Our knowledge transfer plan doesn’t simply target institutional knowledge, it also focuses on transferring tacit knowledge — the soft skills, key relationships, and other abilities that are difficult for your experts to communicate to successors. Part of our succession planning involves one of Steve Trautman Co.’s certified consultants helping you carry out the knowledge transfer, which usually unfolds in the following steps:
To begin, our certified facilitator engages your team in a highly structured Q&A to recognize the unique knowledge areas of your target expert or executive. This discussion session is simple and is usually completed within an hour.
We then record the Q&A results in our Knowledge Silo Matrix — a data-driven framework that enables you to spot at-risk knowledge areas for your team and business. These risks are prioritized during the knowledge transfer and will determine what knowledge gets transferred first and to whom.
To prevent an information bottleneck from forming, we recommend that you choose multiple successors so that the knowledge is spread across several people.
The next step is to sit down with your IT expert or executive and have a deep-reaching one-on-one interview. The priority is to quickly build a complete picture of all the work your expert does and help them break down their knowledge into bite-sized “tasks” — tasks are specific duties that your expert can teach to successors within an hour.
With the data from the interview, we create Skill Development Plans that organize the tasks in order of priority and provide the resources needed to guide successors during the learning process. This knowledge transfer plan strategically charts every necessary learning hour required to achieve proficiency and can be tailored to fit within an outgoing expert’s remaining days with your company.
Not everyone is a natural teacher or an attentive learner, so our facilitator teaches your team proven knowledge transfer techniques. We also provide your company with six powerful proprietary tools that enable you to run successful knowledge transfer sessions.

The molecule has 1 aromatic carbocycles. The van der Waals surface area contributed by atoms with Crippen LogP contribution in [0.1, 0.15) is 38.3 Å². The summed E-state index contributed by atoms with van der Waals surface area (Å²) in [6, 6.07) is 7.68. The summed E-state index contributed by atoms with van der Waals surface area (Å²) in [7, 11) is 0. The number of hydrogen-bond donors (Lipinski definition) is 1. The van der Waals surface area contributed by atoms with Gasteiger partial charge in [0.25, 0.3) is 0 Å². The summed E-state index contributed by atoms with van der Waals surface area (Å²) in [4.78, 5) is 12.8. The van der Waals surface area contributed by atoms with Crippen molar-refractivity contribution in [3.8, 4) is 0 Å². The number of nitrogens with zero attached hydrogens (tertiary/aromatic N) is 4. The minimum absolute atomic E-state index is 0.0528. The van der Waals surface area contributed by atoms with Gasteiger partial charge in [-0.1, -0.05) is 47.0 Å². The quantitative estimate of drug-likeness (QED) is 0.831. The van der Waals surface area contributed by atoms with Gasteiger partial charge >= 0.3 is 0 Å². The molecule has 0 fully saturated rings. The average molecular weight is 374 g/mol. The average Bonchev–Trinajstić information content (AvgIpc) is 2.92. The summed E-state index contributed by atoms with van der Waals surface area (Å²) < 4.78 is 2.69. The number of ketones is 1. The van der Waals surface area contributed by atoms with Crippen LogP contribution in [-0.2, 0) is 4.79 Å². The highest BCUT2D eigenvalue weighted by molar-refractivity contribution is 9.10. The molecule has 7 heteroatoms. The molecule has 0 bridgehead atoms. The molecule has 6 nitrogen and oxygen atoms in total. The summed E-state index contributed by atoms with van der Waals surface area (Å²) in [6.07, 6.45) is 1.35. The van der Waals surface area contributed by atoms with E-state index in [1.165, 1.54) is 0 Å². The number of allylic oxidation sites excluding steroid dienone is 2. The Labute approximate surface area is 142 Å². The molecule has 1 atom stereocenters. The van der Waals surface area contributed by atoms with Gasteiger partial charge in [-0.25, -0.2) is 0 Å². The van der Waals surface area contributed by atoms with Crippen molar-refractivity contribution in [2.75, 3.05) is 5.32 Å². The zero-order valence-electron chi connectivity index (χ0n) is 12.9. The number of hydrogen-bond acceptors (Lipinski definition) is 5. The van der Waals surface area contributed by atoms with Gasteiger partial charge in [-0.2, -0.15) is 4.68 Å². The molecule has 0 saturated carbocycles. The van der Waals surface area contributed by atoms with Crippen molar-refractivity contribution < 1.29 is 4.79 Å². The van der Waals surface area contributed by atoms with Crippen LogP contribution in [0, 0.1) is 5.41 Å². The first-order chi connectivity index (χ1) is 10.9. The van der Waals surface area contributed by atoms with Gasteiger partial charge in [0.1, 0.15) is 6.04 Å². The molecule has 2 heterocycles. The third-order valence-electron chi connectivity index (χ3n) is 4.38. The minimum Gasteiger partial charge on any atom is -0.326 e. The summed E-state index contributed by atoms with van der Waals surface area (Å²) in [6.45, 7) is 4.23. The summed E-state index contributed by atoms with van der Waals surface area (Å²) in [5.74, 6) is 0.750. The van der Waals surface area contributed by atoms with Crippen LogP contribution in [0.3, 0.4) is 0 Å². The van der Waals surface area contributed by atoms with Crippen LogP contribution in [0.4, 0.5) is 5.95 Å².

Now that your expert or executive has the tools to pass on their expertise, the actual IT knowledge transfer can begin.
Execution of the knowledge transfer plan may be spread over weeks or months at the discretion of the team and involves structured and highly efficient sessions between the target expert and their successors. Our facilitator will remain on hand to monitor early sessions and troubleshoot should troubles arise.
To ensure that the knowledge transfer has been successfully completed, we give your team a knowledge transfer test — a hallmark of our data-driven process. Our test effectively determines whether or not your IT expert was able to transfer their knowledge successfully and if the successors can perform the tasks independently.
Lastly, before completing our services, our facilitator guides the successors in creating a list of existing resources (e.g. documentation, templates, samples, contacts) that they can reference after the departing expert’s final day.
As our client, you will have access to our suite tools that have been proven to effectively facilitate knowledge transfers for thousands of IT industry experts and executives.
A typical executive knowledge transfer project costs a $25,000 flat fee with no additional expenses.
All work is done remotely via virtual meetings with screen sharing. Requests for in-office time can be accommodated, but are rarely necessary or advantageous.
Setting up a typical IT knowledge transfer project includes 12-15 hours of hands-on work over 1-4 weeks, depending on the urgency and availability of participants. Upon completion, knowledge transfer can begin immediately at whatever pace is appropriate, lasting from 2-52 weeks.
An IT knowledge transfer project can usually be scheduled to start within 7-10 business days. In emergency situations (from surprise or urgent departures), work can often begin in as little as 24 hours.
Below are time commitment estimates for those involved in the process. Please note that the time required for actual knowledge transfer is dynamic and depends on how many skills need to be transferred.
Here is one of our most recent case studies in the information technology industry.